GUILD DAYS Lila Mae Watson joined the guild in 1952 when she became the first black female inspector in the guild’s history. In the Elevator Guild’s humble beginnings in 1918, there existed only one way to inspect an elevator, the Empiricist way which was to thoroughly inspect an elevator following a strict set of guidelines like we have in place today. But in 1937, guild member and creative mind behind the Black Box, James Fulton created the Intuitionist faction. Intuitionists would inspect elevators depending on the sensations and feelings an elevator gave off. Lila Mae joined the guild as an Intuitionist, though by the end of her time an inspector that would change. Until 1954, Lila Mae held the elevator highest success rating in the guild’s history at an astonishing 100%. It was in October of that year that one of her elevators had their first fall. The Fanny Briggs Memorial Building’s elevator fell shortly after she had inspected it. This is where Lila Mae’s turmoils within the guild began, but is also what helped shape her into becoming a strong and effective leader capable of leading a guild to glory. Initially, after the fall the intuitionists were quick to throw blame at Frank Chancre, empiricist and president of the guild and he was quick to throw the blame on Lila Mae and the intuitionists all together. It was election year and Chancre had already been throwing blame at the intuitionists members and the faction itself. It only made sense that he would target the factions rising star in an attempt to sabotage her career to benefit his own. Tensions were already high in the guild as they always were during election years, however, it didn’t make too much sense to assume Chancre had been the cause for the fall of the elevator. It was then that Lila Mae began her own personal journey to uncover the truth behind the Fanny Briggs Memorial Building’s elevator crashing. In the weeks that followed the crash, Lila Mae was constantly being watched and followed by the empiricists. After the fall, Lila Mae arrived home to two intruders sent by Chancre ransacking her home. It was at that time that Lila Mae first learned of James Fulton’s Black Box design. Some of Fulton’s blueprints had been sent to Chancre, Orville Lever (intuitionist in the running for guild president), and our very own Lift Magazine. Lila Mae was tasked with retrieving Fulton’s notebooks and remaining blueprints for the Black Box design. Lever’s assistant, Mr. Reed sent Lila Mae on a series of tasks to find the location of the missing journals that eventually got her abducted by Chancre and his men. Lila Mae was kept in a room with another abductee, Ben Urich, a journalist for Lift magazine who had written an article on the Black Box design. Chancre threatened Lila Mae about her search for the notebook and reluctantly let her go under the condition she would cease her search. It was too late, Lila Mae was in too deep, she had to find the notebook if not for the guild then for herself. So she persevered and started her own search. She had to learn how to play them at their own game. Lila Mae returned to Lift after some time to meet up with Ben Ulrich, who told her he had the complete blueprints but the elevator company Arbo wanted to monopolize the design in order to stay profitable. Lila Mae knew this was wrong, Arbo wanted to discredit James Fulton from his original design and claim it as their own, so she began her search for the real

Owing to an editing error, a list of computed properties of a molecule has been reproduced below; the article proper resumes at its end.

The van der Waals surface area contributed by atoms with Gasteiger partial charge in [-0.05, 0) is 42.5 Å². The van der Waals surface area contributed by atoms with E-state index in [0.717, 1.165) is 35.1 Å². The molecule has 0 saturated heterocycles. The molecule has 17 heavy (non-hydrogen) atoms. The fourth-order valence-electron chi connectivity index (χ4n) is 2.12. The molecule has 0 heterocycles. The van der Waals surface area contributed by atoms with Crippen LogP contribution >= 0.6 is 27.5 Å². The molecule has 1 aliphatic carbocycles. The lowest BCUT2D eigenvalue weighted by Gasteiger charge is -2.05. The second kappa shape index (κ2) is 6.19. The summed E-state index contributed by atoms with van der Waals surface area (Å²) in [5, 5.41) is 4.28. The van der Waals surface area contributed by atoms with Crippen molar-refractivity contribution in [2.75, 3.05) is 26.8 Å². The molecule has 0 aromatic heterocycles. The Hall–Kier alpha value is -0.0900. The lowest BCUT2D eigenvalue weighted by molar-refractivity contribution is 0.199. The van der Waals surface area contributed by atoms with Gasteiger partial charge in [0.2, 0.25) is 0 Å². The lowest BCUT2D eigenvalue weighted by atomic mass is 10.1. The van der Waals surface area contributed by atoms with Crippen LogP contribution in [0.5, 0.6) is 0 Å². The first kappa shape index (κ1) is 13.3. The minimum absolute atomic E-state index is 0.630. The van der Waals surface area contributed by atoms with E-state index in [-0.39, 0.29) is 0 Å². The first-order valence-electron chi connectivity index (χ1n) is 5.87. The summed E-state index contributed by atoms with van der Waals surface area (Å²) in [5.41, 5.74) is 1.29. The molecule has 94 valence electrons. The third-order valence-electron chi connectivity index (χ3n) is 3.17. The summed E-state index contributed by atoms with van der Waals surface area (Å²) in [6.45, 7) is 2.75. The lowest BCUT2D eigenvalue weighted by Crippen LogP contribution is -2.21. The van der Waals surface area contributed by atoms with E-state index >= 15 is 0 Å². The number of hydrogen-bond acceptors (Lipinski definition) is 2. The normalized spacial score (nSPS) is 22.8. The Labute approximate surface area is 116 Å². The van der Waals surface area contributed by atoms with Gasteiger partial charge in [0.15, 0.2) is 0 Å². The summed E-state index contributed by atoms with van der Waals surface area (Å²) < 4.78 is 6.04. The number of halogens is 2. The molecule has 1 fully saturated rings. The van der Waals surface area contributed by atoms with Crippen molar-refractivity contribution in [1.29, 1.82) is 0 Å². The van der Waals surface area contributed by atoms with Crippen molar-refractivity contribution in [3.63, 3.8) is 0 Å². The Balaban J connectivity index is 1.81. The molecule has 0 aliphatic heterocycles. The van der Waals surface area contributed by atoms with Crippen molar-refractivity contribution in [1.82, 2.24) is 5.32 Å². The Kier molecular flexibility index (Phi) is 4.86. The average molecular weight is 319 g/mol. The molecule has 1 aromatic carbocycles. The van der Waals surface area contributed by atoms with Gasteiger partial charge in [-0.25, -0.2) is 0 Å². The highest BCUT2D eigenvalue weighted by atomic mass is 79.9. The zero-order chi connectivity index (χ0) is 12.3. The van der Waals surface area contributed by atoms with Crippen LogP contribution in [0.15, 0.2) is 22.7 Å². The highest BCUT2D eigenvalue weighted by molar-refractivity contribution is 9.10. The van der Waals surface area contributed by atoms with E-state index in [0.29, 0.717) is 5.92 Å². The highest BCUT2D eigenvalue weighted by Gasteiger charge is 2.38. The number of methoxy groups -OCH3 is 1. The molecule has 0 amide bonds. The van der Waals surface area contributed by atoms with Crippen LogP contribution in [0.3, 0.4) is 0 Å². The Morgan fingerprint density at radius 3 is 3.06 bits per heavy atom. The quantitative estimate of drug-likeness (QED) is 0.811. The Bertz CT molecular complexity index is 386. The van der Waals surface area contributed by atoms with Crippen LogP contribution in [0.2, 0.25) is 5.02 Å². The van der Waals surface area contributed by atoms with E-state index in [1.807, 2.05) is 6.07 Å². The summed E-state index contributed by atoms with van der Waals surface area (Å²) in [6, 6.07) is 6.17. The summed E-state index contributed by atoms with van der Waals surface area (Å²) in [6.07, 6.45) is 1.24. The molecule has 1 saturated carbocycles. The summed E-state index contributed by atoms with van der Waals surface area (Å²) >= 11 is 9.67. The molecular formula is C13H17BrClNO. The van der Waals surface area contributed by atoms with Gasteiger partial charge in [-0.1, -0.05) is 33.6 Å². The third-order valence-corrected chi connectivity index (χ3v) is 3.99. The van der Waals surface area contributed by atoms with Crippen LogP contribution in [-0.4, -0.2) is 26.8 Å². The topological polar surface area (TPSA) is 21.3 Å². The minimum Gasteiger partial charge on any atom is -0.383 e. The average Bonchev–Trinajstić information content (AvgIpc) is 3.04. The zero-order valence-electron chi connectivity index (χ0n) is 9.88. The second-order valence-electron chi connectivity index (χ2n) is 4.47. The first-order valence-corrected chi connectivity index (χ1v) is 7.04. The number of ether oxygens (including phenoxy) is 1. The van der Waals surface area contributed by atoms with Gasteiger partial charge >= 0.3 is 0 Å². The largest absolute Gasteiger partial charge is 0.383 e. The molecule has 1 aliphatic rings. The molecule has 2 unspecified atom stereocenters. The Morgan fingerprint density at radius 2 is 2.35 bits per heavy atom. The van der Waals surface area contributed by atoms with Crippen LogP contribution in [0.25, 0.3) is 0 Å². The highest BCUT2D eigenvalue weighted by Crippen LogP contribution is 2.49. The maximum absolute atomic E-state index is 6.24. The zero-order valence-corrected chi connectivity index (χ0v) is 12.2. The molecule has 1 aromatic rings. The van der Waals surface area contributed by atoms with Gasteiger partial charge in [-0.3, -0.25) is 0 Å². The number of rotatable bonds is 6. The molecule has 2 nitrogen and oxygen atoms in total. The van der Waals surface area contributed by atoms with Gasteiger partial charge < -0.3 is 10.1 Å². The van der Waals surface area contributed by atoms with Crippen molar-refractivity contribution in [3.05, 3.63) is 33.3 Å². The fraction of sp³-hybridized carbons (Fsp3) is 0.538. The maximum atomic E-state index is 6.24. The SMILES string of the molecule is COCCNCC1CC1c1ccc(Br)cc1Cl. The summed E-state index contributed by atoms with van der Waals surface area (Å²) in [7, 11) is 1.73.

notes to right their wrong. Lila Mae set out to speak with Mrs. Rodgers, a lady who worked under James Fulton during his time at the guild. She arrived at her house right after it had been ransacked by Arbo and Lila Mae explained her side. Mrs. Rodgers saw something in Lila Mae that she hadn’t seen since working with Fulton, determination, grit, and honor. She knew Lila Mae would be the change the guild needed, so she told Lila Mae something that no one else in the Elevator Guild knew. Mrs. Rodgers told Lila Mae that James Fulton was actually half black but passed as white and that he hid his identity to remain relevant and respected. As if that news wasn’t big enough, what she told Lila Mae next changed her and how she would view the guild forever. Mrs. Rodgers informed Lila Mae that James Fulton, the founder of the Intuistionst, started the faction as a joke. Things got carried away and he wasn’t sure how to stop the progression of the faction so he just went along with it letting everyone believe his lie. Lila Mae was stunned, everything she had known to be true was a lie. Mrs. Rodgers gave her Fulton’s notebook with the notes on the Black Box, and just like that Lila Mae had purpose again.